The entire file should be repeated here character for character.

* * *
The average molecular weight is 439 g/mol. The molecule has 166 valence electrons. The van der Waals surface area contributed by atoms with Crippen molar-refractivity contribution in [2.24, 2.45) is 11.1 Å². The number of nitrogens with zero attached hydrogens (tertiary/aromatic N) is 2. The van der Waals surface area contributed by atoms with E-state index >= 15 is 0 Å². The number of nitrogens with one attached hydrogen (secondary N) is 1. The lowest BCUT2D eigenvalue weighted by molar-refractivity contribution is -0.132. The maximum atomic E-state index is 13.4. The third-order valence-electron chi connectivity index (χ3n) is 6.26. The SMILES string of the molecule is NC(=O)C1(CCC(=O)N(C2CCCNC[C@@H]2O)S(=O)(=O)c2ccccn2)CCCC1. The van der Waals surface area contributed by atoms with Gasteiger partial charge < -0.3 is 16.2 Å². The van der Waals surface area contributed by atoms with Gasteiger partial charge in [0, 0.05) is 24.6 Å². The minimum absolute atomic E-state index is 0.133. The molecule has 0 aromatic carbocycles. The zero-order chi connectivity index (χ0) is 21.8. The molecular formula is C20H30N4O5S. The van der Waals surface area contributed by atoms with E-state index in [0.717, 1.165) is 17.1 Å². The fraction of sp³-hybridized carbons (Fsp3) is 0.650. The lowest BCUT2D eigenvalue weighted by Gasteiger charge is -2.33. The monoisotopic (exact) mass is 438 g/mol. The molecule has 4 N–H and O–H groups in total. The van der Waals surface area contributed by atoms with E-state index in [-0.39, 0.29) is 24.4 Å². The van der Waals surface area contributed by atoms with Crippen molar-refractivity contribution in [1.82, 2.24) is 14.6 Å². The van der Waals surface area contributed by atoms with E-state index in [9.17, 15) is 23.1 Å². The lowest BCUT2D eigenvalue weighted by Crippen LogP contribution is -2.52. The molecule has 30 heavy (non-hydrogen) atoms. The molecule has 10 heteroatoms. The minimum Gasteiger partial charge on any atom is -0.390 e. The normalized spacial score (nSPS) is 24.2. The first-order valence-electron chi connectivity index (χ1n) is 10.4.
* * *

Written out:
The average molecular weight is 439 g/mol. The molecule has 166 valence electrons. The van der Waals surface area contributed by atoms with Crippen molar-refractivity contribution in [2.24, 2.45) is 11.1 Å². The number of nitrogens with zero attached hydrogens (tertiary/aromatic N) is 2. The van der Waals surface area contributed by atoms with E-state index >= 15 is 0 Å². The number of nitrogens with one attached hydrogen (secondary N) is 1. The lowest BCUT2D eigenvalue weighted by molar-refractivity contribution is -0.132. The maximum atomic E-state index is 13.4. The third-order valence-electron chi connectivity index (χ3n) is 6.26. The SMILES string of the molecule is NC(=O)C1(CCC(=O)N(C2CCCNC[C@@H]2O)S(=O)(=O)c2ccccn2)CCCC1. The van der Waals surface area contributed by atoms with Gasteiger partial charge < -0.3 is 16.2 Å². The van der Waals surface area contributed by atoms with Gasteiger partial charge in [0, 0.05) is 24.6 Å². The minimum absolute atomic E-state index is 0.133. The molecule has 0 aromatic carbocycles. The zero-order chi connectivity index (χ0) is 21.8. The molecular formula is C20H30N4O5S. The van der Waals surface area contributed by atoms with E-state index in [0.717, 1.165) is 17.1 Å². The fraction of sp³-hybridized carbons (Fsp3) is 0.650. The lowest BCUT2D eigenvalue weighted by Gasteiger charge is -2.33. The monoisotopic (exact) mass is 438 g/mol. The molecule has 4 N–H and O–H groups in total. The van der Waals surface area contributed by atoms with E-state index in [-0.39, 0.29) is 24.4 Å². The van der Waals surface area contributed by atoms with Crippen molar-refractivity contribution in [1.82, 2.24) is 14.6 Å². The van der Waals surface area contributed by atoms with E-state index in [9.17, 15) is 23.1 Å². The lowest BCUT2D eigenvalue weighted by Crippen LogP contribution is -2.52. The molecule has 30 heavy (non-hydrogen) atoms. The molecule has 10 heteroatoms. The minimum Gasteiger partial charge on any atom is -0.390 e. The normalized spacial score (nSPS) is 24.2. The first-order valence-electron chi connectivity index (χ1n) is 10.4.